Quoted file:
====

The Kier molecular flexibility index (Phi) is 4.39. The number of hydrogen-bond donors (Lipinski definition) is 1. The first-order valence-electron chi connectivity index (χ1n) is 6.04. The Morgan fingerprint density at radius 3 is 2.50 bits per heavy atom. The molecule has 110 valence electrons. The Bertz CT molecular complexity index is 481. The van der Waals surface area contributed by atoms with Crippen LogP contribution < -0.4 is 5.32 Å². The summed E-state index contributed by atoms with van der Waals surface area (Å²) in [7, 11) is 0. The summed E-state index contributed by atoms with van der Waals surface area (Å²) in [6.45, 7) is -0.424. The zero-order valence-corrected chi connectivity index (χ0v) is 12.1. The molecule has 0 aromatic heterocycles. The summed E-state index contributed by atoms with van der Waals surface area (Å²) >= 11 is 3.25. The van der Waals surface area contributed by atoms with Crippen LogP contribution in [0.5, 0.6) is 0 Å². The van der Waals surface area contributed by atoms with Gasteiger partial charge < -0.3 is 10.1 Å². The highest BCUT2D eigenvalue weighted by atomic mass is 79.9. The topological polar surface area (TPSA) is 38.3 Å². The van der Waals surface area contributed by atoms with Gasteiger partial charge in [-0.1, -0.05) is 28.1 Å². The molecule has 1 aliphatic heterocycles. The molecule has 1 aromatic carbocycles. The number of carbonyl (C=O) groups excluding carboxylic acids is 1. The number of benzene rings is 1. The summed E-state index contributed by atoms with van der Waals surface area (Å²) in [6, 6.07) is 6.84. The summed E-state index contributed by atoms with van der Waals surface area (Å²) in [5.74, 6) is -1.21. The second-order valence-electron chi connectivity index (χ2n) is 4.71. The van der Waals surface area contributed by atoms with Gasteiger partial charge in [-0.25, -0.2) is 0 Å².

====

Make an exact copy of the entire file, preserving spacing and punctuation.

The Kier molecular flexibility index (Phi) is 4.39. The number of hydrogen-bond donors (Lipinski definition) is 1. The first-order valence-electron chi connectivity index (χ1n) is 6.04. The Morgan fingerprint density at radius 3 is 2.50 bits per heavy atom. The molecule has 110 valence electrons. The Bertz CT molecular complexity index is 481. The van der Waals surface area contributed by atoms with Crippen LogP contribution < -0.4 is 5.32 Å². The summed E-state index contributed by atoms with van der Waals surface area (Å²) in [7, 11) is 0. The summed E-state index contributed by atoms with van der Waals surface area (Å²) in [6.45, 7) is -0.424. The zero-order valence-corrected chi connectivity index (χ0v) is 12.1. The molecule has 0 aromatic heterocycles. The summed E-state index contributed by atoms with van der Waals surface area (Å²) >= 11 is 3.25. The van der Waals surface area contributed by atoms with Crippen LogP contribution in [0.5, 0.6) is 0 Å². The van der Waals surface area contributed by atoms with Gasteiger partial charge < -0.3 is 10.1 Å². The highest BCUT2D eigenvalue weighted by atomic mass is 79.9. The topological polar surface area (TPSA) is 38.3 Å². The van der Waals surface area contributed by atoms with Gasteiger partial charge in [-0.1, -0.05) is 28.1 Å². The molecule has 1 aliphatic heterocycles. The molecule has 1 aromatic carbocycles. The number of carbonyl (C=O) groups excluding carboxylic acids is 1. The number of benzene rings is 1. The summed E-state index contributed by atoms with van der Waals surface area (Å²) in [6, 6.07) is 6.84. The summed E-state index contributed by atoms with van der Waals surface area (Å²) in [5.74, 6) is -1.21. The second-order valence-electron chi connectivity index (χ2n) is 4.71. The van der Waals surface area contributed by atoms with Gasteiger partial charge in [-0.25, -0.2) is 0 Å².